The human brain is comprised of billions of neurons that communicate with each other through an intricate web of axons and dendrites. However, more and more research suggests that neurons may also sense and respond to their environment via a specialized organelle called a primary cilium (Green and Mykytyn, 2010). Primary cilia are typically solitary, microtubule-based appendages that project from the surface of nearly every cell type in the human body, including most neurons throughout the brain. The primary cilium is thought to act as an antenna surveying the extracellular milieu, receiving various signals, and transmitting those signals into the cell. For example, the outer segment of photoreceptors, which is a modified cilium, mediates vision by sensing light. Olfactory cilia mediate olfaction by sensing and responding to odorants. Defective formation or function of primary cilia is implicated in the pathogenesis of many human developmental disorders and diseases, collectively termed ciliopathies. Ciliopathy patients display a range of neurological disorders (Lee and Gleeson, 2011), including cognitive deficits and behavioral phenotypes, thereby highlighting the importance of primary cilia function within the brain (Figure 1).
Although it was discovered over 50 years ago that central neurons possess primary cilia, their precise functions remain unclear and the roles primary cilia play in overall neuronal function are unknown. The first insights into their functions were provided by the discovery that certain G protein-coupled receptors (GPCRs), including somatostatin receptor 3 and serotonin receptor 6, selectively localize to neuronal cilia (Brailov et al, 2000; Handel et al, 1999). Subsequently, neuronal cilia were found to be enriched for type 3 adenylyl cyclase (Bishop et al, 2007). As primary cilia are restricted compartments and their function is defined by the complement of proteins enriched within them, these seminal studies suggested that neuronal primary cilia have the capability to act as non-synaptic sensory and signaling organelles. A critical question is why neurons have developed ciliary signaling. One intriguing explanation is neuronal cilia are specialized signaling compartments that generate a unique signal. The basis of this uniqueness may be the complement of GPCRs on the ciliary membrane, the precise signaling transduction pathways coupled to these receptors, and/or the regulation of these signaling cascades. Moreover, we recently discovered that different GPCRs can colocalize within the same neuronal cilium and form heteromers (Green et al, 2012). As GPCR heteromerization can lead to changes in ligand binding properties, receptor desensitization and internalization, or the generation of a completely unique signal, this adds an additional layer of complexity to neuronal ciliary signaling. Thus, neuronal cilia may represent a specialized signaling platform that facilitates interactions between receptors and/or signaling cascades to provide an exclusive ciliary signal.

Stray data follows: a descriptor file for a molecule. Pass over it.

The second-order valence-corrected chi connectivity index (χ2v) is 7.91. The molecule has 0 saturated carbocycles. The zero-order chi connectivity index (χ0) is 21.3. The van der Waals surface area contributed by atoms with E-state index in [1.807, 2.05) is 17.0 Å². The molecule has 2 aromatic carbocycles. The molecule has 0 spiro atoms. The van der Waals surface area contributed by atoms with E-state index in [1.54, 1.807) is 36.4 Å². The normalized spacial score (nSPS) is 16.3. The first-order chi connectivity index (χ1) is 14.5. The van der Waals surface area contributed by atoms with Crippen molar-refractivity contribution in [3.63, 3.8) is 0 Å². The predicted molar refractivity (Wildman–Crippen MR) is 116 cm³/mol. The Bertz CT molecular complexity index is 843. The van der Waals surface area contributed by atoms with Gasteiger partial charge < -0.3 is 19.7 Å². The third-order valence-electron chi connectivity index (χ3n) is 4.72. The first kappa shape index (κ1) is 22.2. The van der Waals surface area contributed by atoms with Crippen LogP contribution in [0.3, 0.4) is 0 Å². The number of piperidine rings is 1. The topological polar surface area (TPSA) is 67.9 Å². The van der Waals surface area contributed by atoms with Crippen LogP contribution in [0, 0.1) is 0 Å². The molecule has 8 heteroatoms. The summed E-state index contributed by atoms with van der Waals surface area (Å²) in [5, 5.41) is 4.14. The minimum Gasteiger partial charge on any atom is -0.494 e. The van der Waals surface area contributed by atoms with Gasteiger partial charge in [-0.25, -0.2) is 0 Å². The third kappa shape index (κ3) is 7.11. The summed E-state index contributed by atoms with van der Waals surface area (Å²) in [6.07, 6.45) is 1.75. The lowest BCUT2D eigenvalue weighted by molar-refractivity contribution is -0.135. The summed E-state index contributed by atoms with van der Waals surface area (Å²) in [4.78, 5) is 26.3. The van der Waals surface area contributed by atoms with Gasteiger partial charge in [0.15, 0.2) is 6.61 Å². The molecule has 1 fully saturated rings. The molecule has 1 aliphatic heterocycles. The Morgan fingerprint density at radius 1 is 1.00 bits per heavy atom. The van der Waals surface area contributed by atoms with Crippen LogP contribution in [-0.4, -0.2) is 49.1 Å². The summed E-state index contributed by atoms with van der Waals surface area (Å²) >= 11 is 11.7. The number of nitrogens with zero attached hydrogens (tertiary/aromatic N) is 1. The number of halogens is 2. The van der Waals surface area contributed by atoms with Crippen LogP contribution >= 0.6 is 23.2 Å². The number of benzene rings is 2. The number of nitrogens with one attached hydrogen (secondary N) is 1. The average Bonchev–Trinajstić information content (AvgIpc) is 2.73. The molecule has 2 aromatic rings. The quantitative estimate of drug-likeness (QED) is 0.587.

Studies are needed to further unveil the molecular composition of neuronal primary cilia and determine their precise roles in neuronal signaling. Understanding ciliary GPCR signaling, generated from homomers or heteromers, will shed light on the function of these understudied organelles and create a model for non-synaptic neuronal signaling. The future of drug development for ciliopathies, and likely other neurological disorders, will rely on elucidating neuronal ciliary signaling.
FUNDING AND DISCLOSURE
The authors declare no conflict of interest.
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This research was supported by GM083120 to KM.
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Green, J., Mykytyn, K. Neuronal Primary Cilia: An Underappreciated Signaling and Sensory Organelle in the Brain. Neuropsychopharmacol 39, 244–245 (2014). https://doi.org/10.1038/npp.2013.203
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